By the numbers
The most recent recommended allocations total 42.6 million core hours, 270 terabytes of archival storage, and 47,000 hours on data analysis and visualization systems, Shader says. To provide some perspective on what these numbers mean, here are some useful comparisons. In simplest terms, Yellowstone can be thought of as 72,576 personal computers that are cleverly interconnected to perform as one computer. The computational time allocated is equivalent to the use of the entire supercomputer for 24.5 days, 24 hours a day. The 270 terabytes of storage would be enough to store the entire printed collection of the U.S. Library of Congress more than 20 times.
Yellowstone consists of about 70,000 processors, also known as cores. An allocation of one core hour allows a project to run one of these processors for one hour, or 1,000 of these for 1/1,000th of an hour.
The successor to the Yellowstone cluster, to be called Cheyenne, is scheduled to come online in early 2017. It is anticipated that Yellowstone will be retired in late 2017. In fall 2017, Wyoming researchers will have an opportunity to apply for early opportunities to use Cheyenne for ambitious projects that utilize Cheyenne’s increased capabilities.
In late 2016, Wyoming researchers will be able to apply for regular allocations on Cheyenne. Wyoming’s share of Cheyenne will be around 160 million core hours per year. The new high-performance computer will be a 5.34-petaflop system, meaning it can carry out 5.34 quadrillion calculations per second. It will be capable of more than 2.5 times the amount of scientific computing performed by Yellowstone.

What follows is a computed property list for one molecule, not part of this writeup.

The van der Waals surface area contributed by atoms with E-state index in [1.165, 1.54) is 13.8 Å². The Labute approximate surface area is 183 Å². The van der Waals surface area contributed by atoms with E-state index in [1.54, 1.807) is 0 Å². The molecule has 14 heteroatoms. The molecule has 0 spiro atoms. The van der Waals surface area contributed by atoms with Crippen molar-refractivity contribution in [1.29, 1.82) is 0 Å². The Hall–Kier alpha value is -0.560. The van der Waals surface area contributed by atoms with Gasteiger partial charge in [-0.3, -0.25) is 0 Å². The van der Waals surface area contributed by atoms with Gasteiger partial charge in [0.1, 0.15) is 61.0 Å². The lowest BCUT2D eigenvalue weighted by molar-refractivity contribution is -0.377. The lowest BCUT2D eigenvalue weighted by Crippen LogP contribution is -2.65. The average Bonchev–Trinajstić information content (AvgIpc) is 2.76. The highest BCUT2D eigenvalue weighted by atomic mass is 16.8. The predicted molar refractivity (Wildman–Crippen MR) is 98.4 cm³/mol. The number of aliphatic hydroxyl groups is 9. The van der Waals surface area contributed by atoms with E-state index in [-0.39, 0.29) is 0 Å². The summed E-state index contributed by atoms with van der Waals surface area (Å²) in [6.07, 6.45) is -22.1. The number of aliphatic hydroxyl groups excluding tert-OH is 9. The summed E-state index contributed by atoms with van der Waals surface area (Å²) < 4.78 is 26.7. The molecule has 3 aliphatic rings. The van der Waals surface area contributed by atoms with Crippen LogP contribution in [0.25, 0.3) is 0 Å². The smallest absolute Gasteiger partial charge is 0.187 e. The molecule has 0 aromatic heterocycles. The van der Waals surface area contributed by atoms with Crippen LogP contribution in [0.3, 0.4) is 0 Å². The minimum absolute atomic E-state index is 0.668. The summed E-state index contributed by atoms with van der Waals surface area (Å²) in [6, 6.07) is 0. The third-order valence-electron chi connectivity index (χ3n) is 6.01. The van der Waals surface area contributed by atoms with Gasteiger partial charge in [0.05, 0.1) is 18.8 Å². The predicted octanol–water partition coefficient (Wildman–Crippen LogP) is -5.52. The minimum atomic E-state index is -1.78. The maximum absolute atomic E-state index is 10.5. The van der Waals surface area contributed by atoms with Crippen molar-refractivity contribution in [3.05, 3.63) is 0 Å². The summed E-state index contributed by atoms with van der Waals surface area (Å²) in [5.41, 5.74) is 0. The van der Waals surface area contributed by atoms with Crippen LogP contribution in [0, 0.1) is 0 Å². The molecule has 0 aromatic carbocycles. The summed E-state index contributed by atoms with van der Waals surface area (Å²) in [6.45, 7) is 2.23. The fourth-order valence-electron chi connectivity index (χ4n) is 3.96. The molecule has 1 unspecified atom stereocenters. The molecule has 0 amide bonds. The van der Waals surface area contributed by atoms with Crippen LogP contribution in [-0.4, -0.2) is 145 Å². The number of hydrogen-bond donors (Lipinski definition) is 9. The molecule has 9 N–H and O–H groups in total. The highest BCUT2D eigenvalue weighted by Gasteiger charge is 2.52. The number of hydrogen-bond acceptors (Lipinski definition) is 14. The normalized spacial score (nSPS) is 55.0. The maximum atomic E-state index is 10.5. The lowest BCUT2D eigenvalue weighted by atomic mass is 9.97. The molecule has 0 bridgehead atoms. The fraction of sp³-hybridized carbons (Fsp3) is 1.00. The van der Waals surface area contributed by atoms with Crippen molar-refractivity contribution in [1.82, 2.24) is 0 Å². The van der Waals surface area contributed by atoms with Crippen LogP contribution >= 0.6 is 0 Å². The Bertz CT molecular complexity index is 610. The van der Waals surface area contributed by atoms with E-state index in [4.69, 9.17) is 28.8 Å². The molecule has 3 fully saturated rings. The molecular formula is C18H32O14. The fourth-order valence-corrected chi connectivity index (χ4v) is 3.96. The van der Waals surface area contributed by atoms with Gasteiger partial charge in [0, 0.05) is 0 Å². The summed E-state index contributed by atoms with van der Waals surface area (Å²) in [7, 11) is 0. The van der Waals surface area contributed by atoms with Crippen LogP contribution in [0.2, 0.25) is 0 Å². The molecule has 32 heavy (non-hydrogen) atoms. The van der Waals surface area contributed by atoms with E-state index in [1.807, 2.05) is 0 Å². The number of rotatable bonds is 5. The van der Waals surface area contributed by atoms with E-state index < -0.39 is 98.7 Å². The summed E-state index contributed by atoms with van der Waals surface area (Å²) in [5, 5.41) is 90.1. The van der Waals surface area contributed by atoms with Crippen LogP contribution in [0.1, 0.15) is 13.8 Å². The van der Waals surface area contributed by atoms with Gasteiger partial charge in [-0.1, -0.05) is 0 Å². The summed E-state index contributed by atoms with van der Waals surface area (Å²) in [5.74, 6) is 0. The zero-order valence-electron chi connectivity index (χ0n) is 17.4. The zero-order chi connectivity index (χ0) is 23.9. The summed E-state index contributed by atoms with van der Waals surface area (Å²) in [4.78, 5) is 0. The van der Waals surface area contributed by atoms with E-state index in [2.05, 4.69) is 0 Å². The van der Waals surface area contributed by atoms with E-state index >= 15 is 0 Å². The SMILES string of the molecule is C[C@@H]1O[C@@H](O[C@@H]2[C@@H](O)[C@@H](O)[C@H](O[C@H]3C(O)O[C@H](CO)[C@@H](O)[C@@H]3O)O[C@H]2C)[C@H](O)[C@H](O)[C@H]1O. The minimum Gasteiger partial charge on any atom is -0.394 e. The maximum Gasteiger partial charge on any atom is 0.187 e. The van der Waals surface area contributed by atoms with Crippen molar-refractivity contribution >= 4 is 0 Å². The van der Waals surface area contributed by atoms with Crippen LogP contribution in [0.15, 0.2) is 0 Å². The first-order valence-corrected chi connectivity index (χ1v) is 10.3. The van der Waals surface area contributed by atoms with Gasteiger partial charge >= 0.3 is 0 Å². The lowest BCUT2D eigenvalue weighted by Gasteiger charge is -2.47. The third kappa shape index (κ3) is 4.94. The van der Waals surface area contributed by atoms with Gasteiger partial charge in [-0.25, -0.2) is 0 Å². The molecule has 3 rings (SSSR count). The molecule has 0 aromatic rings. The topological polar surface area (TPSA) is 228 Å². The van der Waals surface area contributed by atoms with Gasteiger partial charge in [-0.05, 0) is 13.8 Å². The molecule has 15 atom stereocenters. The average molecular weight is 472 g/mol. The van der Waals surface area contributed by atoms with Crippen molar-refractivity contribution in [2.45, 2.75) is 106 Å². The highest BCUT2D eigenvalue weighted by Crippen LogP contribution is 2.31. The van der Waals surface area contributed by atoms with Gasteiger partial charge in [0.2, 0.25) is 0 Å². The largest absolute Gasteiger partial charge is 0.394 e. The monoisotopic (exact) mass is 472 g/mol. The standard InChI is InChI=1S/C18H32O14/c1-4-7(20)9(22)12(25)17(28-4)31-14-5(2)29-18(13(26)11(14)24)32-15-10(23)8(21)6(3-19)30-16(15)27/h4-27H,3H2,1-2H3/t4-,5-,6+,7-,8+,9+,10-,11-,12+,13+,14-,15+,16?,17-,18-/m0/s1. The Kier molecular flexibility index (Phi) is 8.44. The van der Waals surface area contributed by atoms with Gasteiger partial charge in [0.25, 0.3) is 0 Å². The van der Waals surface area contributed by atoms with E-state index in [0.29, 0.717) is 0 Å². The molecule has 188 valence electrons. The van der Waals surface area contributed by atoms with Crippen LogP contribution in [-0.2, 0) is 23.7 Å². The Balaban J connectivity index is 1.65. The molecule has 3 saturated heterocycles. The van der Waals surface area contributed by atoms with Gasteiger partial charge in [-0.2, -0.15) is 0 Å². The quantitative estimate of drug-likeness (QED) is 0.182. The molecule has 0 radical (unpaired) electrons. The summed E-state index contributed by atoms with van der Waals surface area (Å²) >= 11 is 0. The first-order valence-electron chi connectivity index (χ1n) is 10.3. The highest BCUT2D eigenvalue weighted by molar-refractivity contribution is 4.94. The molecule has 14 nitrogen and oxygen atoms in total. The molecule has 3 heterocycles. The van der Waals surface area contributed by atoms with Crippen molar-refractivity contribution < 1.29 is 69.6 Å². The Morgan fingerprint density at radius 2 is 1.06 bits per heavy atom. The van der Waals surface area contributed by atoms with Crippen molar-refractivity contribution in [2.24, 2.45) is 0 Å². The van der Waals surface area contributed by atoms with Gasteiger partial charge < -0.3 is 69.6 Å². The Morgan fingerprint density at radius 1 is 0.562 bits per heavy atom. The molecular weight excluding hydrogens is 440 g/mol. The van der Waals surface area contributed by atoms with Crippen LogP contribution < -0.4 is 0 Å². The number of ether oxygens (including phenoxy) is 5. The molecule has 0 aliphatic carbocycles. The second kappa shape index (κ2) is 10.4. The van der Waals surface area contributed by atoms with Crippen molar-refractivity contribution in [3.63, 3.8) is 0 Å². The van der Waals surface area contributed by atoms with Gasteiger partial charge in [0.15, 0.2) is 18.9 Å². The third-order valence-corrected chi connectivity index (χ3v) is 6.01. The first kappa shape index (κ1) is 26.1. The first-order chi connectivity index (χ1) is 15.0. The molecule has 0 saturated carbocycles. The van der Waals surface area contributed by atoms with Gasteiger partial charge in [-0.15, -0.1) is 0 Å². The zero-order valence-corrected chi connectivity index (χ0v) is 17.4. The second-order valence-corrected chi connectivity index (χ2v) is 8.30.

The NWSC is the result of a partnership among the University Corporation for Atmospheric Research (UCAR), the operating entity for NCAR; UW; the state of Wyoming; Cheyenne LEADS; the Wyoming Business Council; and Black Hills Energy. The NWSC is operated by NCAR under sponsorship of the NSF.
The NWSC contains one of the world’s most powerful supercomputers dedicated to improving scientific understanding of climate change, severe weather, air quality and other vital atmospheric science and geo-science topics. The center also houses a premier data storage and archival facility that holds historical climate records and other information.
Source: University of Wyoming